Here’s a fact from Idealista that’s pretty illuminating. Over 50% of all Italians live in apartments, with over 25% living in large condominium buildings. A stark contrast to America with 70% of the population living in single-family homes.
4. Italian Homes Have Balconies Not Porches
Given that the majority of housing in Italy is apartments and condos, porches are just not a thing. Instead, Italians claim their small outdoor space in the form of a balcony. Since space is at a premium, balconies often serve double duty. You’ll see everything from single plastic chairs to dining tables, washers, clotheslines, storage units, outdoor gardens, and even pantries on Italian balconies.
5. BBQ Grills Are Not Common in Italy
One thing you won’t see on an Italian balcony is a grill. With all that private outdoor space, Americans have the lockdown on backyard BBQs and grills. Sure there are always exceptions. Italians love a summertime grigliata (grill-out). Most of the time though, it’s at their friend’s house in the country. Not with a Weber, Big Green Egg, or Traeger on their precious balcony space. Besides, Italian apartments and condo balconies are not typically that big. Sticking a giant grill on one is a fire hazard at best.
6. Italian Windows Are Protected by Shutters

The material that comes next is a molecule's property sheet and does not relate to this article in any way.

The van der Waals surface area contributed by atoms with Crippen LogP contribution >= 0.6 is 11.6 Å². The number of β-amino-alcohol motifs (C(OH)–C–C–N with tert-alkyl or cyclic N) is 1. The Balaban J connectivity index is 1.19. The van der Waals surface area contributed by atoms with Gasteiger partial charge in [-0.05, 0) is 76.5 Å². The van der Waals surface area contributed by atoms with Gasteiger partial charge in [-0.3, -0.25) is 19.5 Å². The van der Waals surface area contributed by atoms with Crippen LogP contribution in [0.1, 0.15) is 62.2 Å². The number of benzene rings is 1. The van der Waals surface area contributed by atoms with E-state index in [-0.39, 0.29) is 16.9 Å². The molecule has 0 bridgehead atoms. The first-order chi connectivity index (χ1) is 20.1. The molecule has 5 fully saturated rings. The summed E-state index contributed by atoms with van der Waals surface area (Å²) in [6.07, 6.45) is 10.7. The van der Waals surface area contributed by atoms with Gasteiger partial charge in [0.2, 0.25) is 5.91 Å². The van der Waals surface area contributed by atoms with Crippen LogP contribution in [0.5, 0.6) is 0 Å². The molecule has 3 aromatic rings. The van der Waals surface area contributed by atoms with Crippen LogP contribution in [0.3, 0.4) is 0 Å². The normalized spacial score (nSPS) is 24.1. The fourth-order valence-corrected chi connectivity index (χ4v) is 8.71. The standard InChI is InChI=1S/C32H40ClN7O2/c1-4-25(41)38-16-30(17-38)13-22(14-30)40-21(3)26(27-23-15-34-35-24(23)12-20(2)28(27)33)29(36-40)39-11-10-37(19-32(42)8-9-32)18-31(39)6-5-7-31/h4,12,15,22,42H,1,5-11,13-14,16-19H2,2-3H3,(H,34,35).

Americans deal with gun violence, Italians deal with a burglary. Shutters are used for protection against a home invasion in most mid to large cities throughout Italy. I must say at first I was put off by them, but after some epic naps, I’m a convert. Roll-down shutters are better than black-out curtains.
7. Italian Homes Rarely Have Screens in the Window
Most Italian homes do not have window screens or screen doors. Yes, mosquitos are a problem for a few months, but Italians just swat and go on about their day. Thankfully up in the Italian Alps, there are no mosquitos!
8. Most Italian Homes Do Not Have Central Air Conditioning or Heating
When I worked in New York City offices, summer was sweater weather. Italians just accept August is going to be hot! While some Italian restaurants and hotels have wall AC units, the cost of electricity prohibits frequent use. Pro trip, while traveling in Italy during the summer, if you’re lucky enough to have a hotel room with a wall AC unit, make sure it’s working right after checking in. Hotels often sneakily control AC units from the front desk.